Photo: The Canadian Press
It was with great enthusiasm that I followed the Rio Summer Olympics a few months ago. Team Canada did such an exceptional job not only representing the country but also showing their talents to the rest of the world. It was such a proud moment to see young Canadian athletes top the podium in so many different disciplines. Seeing Rosie MacLennan top the podium in trampoline for the second time in a row, was incredibly inspiring to watch. I recently had the chance to ask her a few questions at the Toronto Biosteel Women’s Training Day a few weeks back. Hope you’ll enjoy my 5 Questions With: Rosie MacLennan.
1) What drew you to the sport of trampoline?
When I was a kid, I tried a ton of different sports. My parents wanted to make sure we were really active. Then when my older siblings switched from gymnastics to trampoline I tagged along. It was their favorite part of gymnastics and I got hooked pretty quickly.
2) What would you say is the biggest challenge you’ve had to overcome thus far in your career and how were you able to overcome it?
My biggest challenge would have probably been the concussion I got last summer and the uncertainty that came with it. It’s not like a broken bone that takes 6 weeks and then you’re back. So it actually drew out until about 3 weeks before the World Championships and I didn’t know if I would be able to compete at Worlds and that’s our Olympic qualification. So just with that anxiety and then even going back and having issues with spatial awareness and just trying to figure all of that out, was probably one of the biggest challenges I’ve faced before.
I had a really great support system in my family, my boyfriend and my friends. I also had a really great team of people surrounding me health-wise so they were making sure that I was exploring every possible thing to help. But I think just that dream and that drive because I love the sport, I think it also allowed me to reconnect with that love of sport because at the end of the day, all I wanted to do was to get back on that trampoline and jump, regardless of what that meant for the Olympics.
3) You are the first woman ever to win back to back gold medals in trampoline at the Olympic games and the first Canadian ever to defend their olympic title in an individual sport a the summer Olympics, what do these achievements mean to you? What goals do you want to achieve next?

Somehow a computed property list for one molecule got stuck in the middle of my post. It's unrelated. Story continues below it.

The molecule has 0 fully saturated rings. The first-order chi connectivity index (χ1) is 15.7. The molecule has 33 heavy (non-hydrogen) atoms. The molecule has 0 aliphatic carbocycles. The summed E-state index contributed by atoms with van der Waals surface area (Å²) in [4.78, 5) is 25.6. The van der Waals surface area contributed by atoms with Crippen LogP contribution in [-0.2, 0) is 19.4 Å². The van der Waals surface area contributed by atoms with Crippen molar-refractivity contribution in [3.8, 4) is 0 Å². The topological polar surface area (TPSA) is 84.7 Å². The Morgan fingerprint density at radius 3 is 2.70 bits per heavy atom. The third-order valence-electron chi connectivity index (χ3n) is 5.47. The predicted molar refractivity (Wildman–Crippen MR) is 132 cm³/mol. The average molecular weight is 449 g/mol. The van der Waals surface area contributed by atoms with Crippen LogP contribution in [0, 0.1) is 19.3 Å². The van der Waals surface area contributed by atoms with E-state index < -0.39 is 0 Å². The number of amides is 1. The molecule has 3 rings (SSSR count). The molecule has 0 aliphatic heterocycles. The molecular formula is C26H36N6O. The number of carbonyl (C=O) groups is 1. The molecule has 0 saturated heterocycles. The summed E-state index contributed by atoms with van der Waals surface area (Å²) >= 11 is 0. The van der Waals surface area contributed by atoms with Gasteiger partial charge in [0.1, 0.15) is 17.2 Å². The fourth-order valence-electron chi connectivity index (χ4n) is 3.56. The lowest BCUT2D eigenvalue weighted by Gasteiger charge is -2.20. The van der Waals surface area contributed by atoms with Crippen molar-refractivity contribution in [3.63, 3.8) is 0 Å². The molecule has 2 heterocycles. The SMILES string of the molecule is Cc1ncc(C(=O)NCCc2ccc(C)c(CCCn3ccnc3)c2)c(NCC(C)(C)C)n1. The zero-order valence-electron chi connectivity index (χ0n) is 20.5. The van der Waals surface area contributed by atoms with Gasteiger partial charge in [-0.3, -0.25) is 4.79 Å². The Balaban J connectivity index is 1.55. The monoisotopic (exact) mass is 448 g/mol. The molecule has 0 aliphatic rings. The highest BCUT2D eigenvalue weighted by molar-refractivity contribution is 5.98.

It means the world and to me. It really represents the journey and everyone that has helped me get there. It really was a process and I think my favorite part of the whole experience was the day before the competition, just being in that room with the 16 other girls and training under the Olympic rings. That moment was so special. As for now, I just started training again so I will definitely go for another season but I don’t know beyond that. There are some rule changes that I want to explore and what that means but I want to get back into it.
4) What’s your favorite place to travel to and why?
I love competing in Switzerland, partly because I’ve done well there and partly because it’s a beautiful country. We compete in the mountains so it’s really hard to wake up in a bad mood when you wake up with such an incredible view. The other thing is that with the altitude we actually jump higher because there’s less air resistance so I like that.
5) I know you work with a lot with a lot of children and always want to inspire the next generation. What kind of message do you want to share with them?
I think it’s important because I want to empower them to explore different opportunities and explore something they’re really passionate about and connect them to something in sport and health specifically because it’s a journey. I’m really passionate about health and activity and if you can inspire that in kids at a young age, then you can hopefully inspire a healthy active lifestyle.
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